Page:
As this is not an easy “one-time” procedure, I cannot advise more here (it’s just a comment section, after all). Jimmy, there are many guides over the internet that can help you with that. I am pretty sure you will find what you’re looking for and succeed with your domain change:)

      • Andy,
        Thanks for the reply. You actually gave me more info than I was asking :).

        I may not have made my questions clear enough for the answers I was expecting.
        What I was wondering (before I go and make any purchases) was:

        1. Can I have more than one name redirecting to my site w/o penalty, etc. if the main address is confusing or difficult to remember? I’ve seen ‘big name’ companies do this often and assumed that it is acceptable but being a ‘tiny name’ I wasn’t sure.

        An example (along the lines of John the singer) would be a grocery business with the brick & mortar name of Triple Q Supermarket and Pharmacy who has a website with the name, While the site has a fair amount of visitors the top complaint among the customers is that it is too hard to remember or spell correctly. Rather than changing the site’s name completely the business owner decides to purchase additional names such as and and redirect them to the main site. He has no intention of replacing the original name or using it for another website, he just wants to make it easier for the customers to reach it.

        2. This is unrelated to the first question. Can I have a domain name that I don’t plan to use currently and have it redirected to another site that is in use with a temporary page for the visitors coming from that redirection on the main site? Then when the website that is for the one that’s being redirected is finished and ready, I remove the redirection, keeping the visitors there instead.

        I refer to myself as the example here.
        I plan to self-publish books in the near future and I want to have a site dedicated to the books and book publishing business with its own name (ex.: (sort of an umbrella for all of my sites/businesses) but I want to print some of the books that are ready now. Rather than having the website printed in the books with name of the site that I am currently using I was going to put in the books the domain name of the future publishing business and redirect it temporarily to a page or section in this site I just mentioned ( (I hope this makes sense).
        Or would it just be better SEO-wise to spend the money and make my own landing page (rather than the default generic parking page) for the publishing website address that would be printed in the books instead?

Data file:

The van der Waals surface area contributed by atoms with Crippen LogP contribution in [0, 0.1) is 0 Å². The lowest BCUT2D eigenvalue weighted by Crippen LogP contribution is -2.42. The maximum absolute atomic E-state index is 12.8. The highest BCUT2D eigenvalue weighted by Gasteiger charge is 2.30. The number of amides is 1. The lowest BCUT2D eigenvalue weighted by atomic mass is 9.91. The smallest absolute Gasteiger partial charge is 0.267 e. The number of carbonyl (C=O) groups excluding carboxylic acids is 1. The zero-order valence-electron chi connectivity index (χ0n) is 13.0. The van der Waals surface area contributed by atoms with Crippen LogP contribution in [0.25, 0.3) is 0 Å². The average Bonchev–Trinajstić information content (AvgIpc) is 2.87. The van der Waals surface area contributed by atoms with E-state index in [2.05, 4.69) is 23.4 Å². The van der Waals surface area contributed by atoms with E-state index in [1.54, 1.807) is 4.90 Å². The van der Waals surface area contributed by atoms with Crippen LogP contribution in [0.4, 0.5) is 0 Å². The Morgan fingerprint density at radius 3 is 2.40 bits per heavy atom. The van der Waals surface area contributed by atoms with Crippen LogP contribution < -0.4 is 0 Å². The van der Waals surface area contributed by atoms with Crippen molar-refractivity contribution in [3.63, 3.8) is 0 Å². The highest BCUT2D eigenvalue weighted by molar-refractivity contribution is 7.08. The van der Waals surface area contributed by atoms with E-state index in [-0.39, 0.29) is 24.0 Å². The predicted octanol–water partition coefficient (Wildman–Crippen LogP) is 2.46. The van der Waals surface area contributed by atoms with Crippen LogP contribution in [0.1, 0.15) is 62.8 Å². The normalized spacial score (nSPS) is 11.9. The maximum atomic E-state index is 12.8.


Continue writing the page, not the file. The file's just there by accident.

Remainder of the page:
The reason I ask these questions is that I was looking recently at another site which adamantly stated that it is no longer acceptable to have multiple domain names for one site and after reading your post I began to be confused. I think that what the other site was referring to was the equivalent of a brick and mortar business that has more than one name for itself. An example would be a deli and pizza parlor with the name Bill’s Pizzeria on the building and Super-duper Delicatessen on the door, which would leave one wondering if it’s a deli, pizza place, both, or what.

        • Jimmy, the multiple domains topic is always confusing. Many people see and understand it differently. Words like “domain redirection, domain parking, domain masking, domain pointing”, etc. cannot be taken at face value without knowing more about them.

          To your questions:

          1) Yes, you can. Why not? If you are just simply redirecting your other registered domains to your main website there is no penalty. Many websites do that.
          Now, you have to be careful what domains you “redirect”. Have you recently acquired a new domain you like? You better check if that domain hasn’t been faillisted/blacklisted. Or where is your redirected domain registered? If it is with some shady domain provider then I wouldn’t bother redirecting it.

          Jimmy, in your example, redirecting and is okay for a short-term business boost. Or to make “use of unused” domains.
          In my opinion, the owner of will sooner or later realize that this main domain has to be changed. Eventually, he will have to choose a new domain and stick to it. Those redirected domains can be still utilized for typed-in traffic. However, those are not to be considered as “multiple domains”.

          2) Yes, you can.
          In your example, if you are serious about your future business, you would build a landing page under that new domain (ex.: right away. The reason being – building your new domain’s history and not have your readers/customers confused.

          Jimmy, if you think of that, it is actually not possible to “have multiple domain names for one site”. The only way how to achieve that is to PARK YOUR DOMAIN/s on top of your current domain (usually done via cPanel, add-on, parking features). This practice is a big “NO-NO” nowadays! Meaning – if you type in any parked domain in the address bar, the domain does not redirect, it stays there, thus the same site can appear under multiple domains.

          Your Bill’s Pizzeria case may have many valid points. I understand, but that is not quite the same as using “multiple domains”. A website can only have ONE domain name.

  11. I don’t think multiple domains are bad. Cause if you have a good domain name or if you have a global business with ccTLD it will help you to grow your money. Cause you can start domaining with a good name. And ccTLD you can use for local SEO boost.